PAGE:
deed, is that between the cessation of the diluvial floods (whatever they were) and the commencement of the actual stream. Judging from a survey of examples in the North of England, we have no doubt that many of these old river terraces are the remains of estuary deltas accumulated when the sea had wider dominion; and we are strongly impressed with the conviction that it is possible now to point out in certain sheltered spots the pebbly shores which, like the modern Spurn, formed the seaward barrier of these estuaries.
Rock Terraces in Valleys.—There is a peculiar class of terraces in valleys, which indicate in the same manner the successive lowering of the level of descending water (or the successive rising of the land); these terraces are formed by solid rock, with little or no trace of gravel, or other detritus. Such cases are frequent in the mining dales of the North of England, which cut deep into the "Yoredale Rocks" or upper mountain limestone series.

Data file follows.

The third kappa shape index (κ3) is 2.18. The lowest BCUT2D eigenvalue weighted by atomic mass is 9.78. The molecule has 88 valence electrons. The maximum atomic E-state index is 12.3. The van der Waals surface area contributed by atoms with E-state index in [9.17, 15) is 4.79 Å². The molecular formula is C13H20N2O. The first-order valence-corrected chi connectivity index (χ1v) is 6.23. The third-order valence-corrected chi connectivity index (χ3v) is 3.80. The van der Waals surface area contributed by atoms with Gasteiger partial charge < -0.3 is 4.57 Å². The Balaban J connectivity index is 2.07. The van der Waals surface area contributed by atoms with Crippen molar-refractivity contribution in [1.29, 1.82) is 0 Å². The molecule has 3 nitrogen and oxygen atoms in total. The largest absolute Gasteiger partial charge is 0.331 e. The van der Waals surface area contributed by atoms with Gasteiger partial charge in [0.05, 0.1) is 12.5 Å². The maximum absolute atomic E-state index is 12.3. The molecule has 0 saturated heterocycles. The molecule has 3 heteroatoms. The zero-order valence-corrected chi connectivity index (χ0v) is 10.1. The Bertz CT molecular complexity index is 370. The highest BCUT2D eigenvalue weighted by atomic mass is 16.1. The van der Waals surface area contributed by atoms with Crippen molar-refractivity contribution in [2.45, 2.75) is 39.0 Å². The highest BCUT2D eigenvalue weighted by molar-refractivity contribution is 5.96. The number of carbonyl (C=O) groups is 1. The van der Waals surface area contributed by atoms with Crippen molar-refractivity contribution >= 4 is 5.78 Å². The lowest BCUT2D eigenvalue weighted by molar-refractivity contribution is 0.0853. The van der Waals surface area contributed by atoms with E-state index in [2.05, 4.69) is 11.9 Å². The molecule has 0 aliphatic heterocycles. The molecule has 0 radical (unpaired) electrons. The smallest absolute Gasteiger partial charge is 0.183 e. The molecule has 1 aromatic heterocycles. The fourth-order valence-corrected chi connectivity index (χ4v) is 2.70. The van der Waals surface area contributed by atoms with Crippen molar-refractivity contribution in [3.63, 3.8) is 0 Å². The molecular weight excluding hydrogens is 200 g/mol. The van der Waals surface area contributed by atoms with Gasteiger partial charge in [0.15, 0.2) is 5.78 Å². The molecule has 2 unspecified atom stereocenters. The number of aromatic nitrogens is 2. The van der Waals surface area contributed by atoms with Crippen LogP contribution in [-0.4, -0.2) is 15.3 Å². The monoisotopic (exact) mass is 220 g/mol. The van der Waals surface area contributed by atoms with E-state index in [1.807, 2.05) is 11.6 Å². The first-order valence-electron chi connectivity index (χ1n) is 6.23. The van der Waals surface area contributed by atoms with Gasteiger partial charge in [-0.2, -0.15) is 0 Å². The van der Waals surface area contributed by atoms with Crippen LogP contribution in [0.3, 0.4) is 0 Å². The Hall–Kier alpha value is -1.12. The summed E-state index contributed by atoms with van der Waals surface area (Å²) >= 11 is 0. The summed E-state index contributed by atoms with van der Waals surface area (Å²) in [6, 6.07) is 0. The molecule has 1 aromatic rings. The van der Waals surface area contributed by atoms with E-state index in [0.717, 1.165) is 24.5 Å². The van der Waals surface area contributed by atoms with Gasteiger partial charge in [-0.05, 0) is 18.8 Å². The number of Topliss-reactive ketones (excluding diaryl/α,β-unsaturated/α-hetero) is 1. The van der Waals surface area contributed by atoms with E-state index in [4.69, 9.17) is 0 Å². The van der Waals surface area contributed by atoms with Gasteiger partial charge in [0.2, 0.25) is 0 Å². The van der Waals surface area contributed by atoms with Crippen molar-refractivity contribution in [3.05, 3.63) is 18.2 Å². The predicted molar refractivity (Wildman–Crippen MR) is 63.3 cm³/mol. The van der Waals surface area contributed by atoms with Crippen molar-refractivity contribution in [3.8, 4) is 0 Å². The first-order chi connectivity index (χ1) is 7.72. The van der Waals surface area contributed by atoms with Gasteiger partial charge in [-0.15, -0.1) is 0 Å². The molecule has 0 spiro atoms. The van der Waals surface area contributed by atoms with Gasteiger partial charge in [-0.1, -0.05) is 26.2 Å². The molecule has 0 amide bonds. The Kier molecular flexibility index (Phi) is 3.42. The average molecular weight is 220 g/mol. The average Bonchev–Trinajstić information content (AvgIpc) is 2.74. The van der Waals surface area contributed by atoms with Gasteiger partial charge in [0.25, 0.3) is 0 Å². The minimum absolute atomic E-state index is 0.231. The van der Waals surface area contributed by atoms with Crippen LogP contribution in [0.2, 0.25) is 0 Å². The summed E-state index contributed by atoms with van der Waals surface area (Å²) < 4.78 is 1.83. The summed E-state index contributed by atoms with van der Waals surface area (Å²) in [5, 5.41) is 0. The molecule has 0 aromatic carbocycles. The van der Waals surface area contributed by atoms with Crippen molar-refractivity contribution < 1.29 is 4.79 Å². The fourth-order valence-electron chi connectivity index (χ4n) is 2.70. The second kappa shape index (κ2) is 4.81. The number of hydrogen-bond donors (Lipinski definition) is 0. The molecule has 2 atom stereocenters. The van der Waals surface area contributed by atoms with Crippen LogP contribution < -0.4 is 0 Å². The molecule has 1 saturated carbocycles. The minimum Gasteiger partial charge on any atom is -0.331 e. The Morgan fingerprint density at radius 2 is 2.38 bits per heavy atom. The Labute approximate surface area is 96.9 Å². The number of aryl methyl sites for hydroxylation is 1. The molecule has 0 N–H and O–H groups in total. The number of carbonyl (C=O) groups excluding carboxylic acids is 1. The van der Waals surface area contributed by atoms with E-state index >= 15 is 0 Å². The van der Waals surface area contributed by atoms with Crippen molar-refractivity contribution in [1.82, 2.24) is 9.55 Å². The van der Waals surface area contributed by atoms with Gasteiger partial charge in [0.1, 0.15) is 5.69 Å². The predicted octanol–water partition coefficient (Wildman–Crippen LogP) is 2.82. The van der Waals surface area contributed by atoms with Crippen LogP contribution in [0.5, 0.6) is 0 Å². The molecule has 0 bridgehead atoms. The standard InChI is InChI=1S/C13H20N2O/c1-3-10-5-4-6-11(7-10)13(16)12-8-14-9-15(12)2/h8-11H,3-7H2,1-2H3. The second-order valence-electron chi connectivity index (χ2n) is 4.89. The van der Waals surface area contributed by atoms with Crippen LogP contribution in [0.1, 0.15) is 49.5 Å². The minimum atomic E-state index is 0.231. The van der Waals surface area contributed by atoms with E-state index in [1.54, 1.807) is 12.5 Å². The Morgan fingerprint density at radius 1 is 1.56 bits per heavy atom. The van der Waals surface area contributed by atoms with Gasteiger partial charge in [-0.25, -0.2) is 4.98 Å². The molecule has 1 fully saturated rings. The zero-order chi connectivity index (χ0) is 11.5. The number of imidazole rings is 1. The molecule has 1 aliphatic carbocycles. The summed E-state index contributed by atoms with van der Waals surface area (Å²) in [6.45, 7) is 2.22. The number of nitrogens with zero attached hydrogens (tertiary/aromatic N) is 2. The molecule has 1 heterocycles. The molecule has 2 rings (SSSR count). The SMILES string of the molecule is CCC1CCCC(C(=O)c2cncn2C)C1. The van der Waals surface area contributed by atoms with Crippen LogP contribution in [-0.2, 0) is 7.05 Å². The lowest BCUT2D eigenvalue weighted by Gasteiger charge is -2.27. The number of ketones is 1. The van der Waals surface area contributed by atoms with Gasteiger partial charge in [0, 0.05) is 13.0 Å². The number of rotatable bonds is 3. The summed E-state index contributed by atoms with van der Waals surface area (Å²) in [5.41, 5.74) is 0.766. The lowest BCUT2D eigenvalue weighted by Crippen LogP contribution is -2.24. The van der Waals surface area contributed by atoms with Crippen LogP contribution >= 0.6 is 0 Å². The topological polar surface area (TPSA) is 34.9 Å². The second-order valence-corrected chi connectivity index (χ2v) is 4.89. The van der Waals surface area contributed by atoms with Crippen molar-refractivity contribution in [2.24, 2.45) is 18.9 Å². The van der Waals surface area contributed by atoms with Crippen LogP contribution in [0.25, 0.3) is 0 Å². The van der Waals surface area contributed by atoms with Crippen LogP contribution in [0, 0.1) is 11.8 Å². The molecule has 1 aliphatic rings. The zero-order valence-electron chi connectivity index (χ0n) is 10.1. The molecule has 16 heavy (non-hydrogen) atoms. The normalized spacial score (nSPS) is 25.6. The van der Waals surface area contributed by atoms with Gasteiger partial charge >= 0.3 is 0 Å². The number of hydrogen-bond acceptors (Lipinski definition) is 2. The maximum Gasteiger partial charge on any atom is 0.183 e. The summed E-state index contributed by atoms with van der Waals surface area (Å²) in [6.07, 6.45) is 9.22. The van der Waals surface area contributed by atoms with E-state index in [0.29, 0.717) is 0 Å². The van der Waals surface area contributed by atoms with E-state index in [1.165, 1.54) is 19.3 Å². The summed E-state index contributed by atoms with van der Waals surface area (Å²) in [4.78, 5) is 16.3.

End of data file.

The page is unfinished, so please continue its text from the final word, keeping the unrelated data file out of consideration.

In this varied series of limestone, sandstone, and shale, almost every limestone which overlies shale projects into a terrace; and this sometimes happens to strong sandstones similarly circumstanced. It is easy to see that, as this occurs in many of the branching lesser dales, as well as in the principal valley, it may plausibly be argued that the whole effect is due to atmospheric action. It is probable, however, that this is not a sufficient cause; since additional débris might thus be expected to be falling every day, or, at least, more of this accumulation should remain than we see. We must further observe, that the presumed levels of the water are only clearly marked by continuous terraces when the strata dip nearly in the plane of the valley. It appears, that just as, at this day, a mountain stream crossing the Yoredale Rocks forms waterfalls and cliffs at every ledge of limestone, by the wearing away of the subjacent shales—so the great currents which anciently flowed in the valley
- Geol. of Yorkshire, vol. ii.